Insider draft review
You should believe Nick Saban.
When Saban drafted DB Jason Allen in the first round, there was no one on the board he would have loved to have more. The Dolphins had a conviction on Allen and no one else at that point. Given Saban's history last year, I like the idea of him picking a guy he has a conviction about.
Would he have loved to have nose tackle Haloti Ngata? No doubt.
Kamerion Wimbley or the Cromartie kid as has been suggested in some other news outlets? No way.
I spent some one-on-one time with Allen on Sunday morning and he said the things I love to hear from a rookie pick. "I need to get to work to do a lot of improving to become the player I can be in the NFL," he said. "I have a lot to learn. But I come in thinking I'm going to be a good player for this team and eventually start."
I hate to hear it when guys you're paying $10 million to understate themselves or their goals. They better reach for the stars if they hope to soar at all. So that was cool.
The rest of the picks? I love that Miami got, not one, but two WRs. Derek Hagan seemed very sharp on his conference call, enough to recognize his shortcomings of not showing good hands at the Senior Bowl.
I believe you must recognize your errors and shortcomings before you can correct them. You have no idea how many players I've dealt with that didn't have the ability to see themselves objectively so they couldn't fix what was wrong or lacking in their game. Jaime Nails comes to mind.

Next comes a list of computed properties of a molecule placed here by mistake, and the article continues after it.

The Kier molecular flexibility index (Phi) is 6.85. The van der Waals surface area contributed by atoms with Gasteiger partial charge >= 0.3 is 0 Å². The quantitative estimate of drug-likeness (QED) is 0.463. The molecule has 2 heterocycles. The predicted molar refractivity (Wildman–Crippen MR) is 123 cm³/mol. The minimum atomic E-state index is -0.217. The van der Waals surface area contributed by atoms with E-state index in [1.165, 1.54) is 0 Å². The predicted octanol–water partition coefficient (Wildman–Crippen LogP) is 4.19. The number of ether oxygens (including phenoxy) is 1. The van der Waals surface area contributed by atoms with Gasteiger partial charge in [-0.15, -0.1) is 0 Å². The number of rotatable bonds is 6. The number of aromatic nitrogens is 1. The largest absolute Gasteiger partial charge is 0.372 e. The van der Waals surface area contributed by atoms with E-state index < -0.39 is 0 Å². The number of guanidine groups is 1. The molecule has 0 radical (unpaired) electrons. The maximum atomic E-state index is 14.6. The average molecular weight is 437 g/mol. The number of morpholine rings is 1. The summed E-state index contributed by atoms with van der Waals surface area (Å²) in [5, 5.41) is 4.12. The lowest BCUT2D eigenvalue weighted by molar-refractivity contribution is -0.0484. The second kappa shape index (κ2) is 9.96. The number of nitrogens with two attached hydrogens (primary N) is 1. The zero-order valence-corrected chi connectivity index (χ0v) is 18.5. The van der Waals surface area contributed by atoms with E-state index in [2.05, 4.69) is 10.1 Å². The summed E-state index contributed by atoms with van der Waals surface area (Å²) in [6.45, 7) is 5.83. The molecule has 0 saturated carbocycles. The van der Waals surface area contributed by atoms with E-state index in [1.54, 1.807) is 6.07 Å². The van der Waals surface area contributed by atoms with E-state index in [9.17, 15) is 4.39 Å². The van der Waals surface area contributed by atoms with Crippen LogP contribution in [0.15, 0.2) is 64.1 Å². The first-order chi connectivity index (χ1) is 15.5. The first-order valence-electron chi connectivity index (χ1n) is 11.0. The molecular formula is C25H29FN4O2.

Anyway, I like that both Hagan and Devin Aromashodu have played top-tier competition in college and both played in a pro-style offense. I believe one of the reasons many rookie receivers struggle so much their first year is they haven't faced top-caliber competition in lower division leagues or haven't played in the pro set.
The reason UF receivers struggled so much in the NFL after being so great in college is they no longer where playing in the Fun and Gun thing Steve Spurrier used. The pro-style is simply a big adjustment.
And while the top-tier conferences -- the Big 10, the SEC, the Big 10-12 -- offered great comp., they were running leagues for so many years. Their receivers had to get used to playing in a pro-set instead of the wishbone while guys like Mike Irvin or Brett Perriman or Brian Blades could play right away.
It was, I believe, because they came from a pro set offense that played top-flight comp.
Anyway, that's my unscientific theory why some receivers take a while to find their NFL footing.
The two D-tackles? The Dolphins took a shot with both and the most important thing you should remember is both are projects. Both have obvious drawbacks, but both also have one or two traits that give them a chance to produce.
Fred Evans can dunk a basketball at 305 pounds. He just has incredible explosion and that's big for a nose tackle. Yeah he went to a tiny school but he originally signed with Illinois to play in the Big 10 and he killed Texas A&M in a game last year.
Rodrique Wright is an insurance guy who may not play this year. He's got a reputation of not playing with urgency, but maybe part of that is the shoulder injury he had that the Dolphins discovered. I think he'll be stashed on injured reserve and we'll see him again in 2007.
As for fourth-round pick Joe Toledo ... sorry don't know enough yet to form an opinion. Just being honest.
OK, tell me what you think and whether you agree or not. I wonder why I just wrote that. You guys tell me what you think whether I ask or not.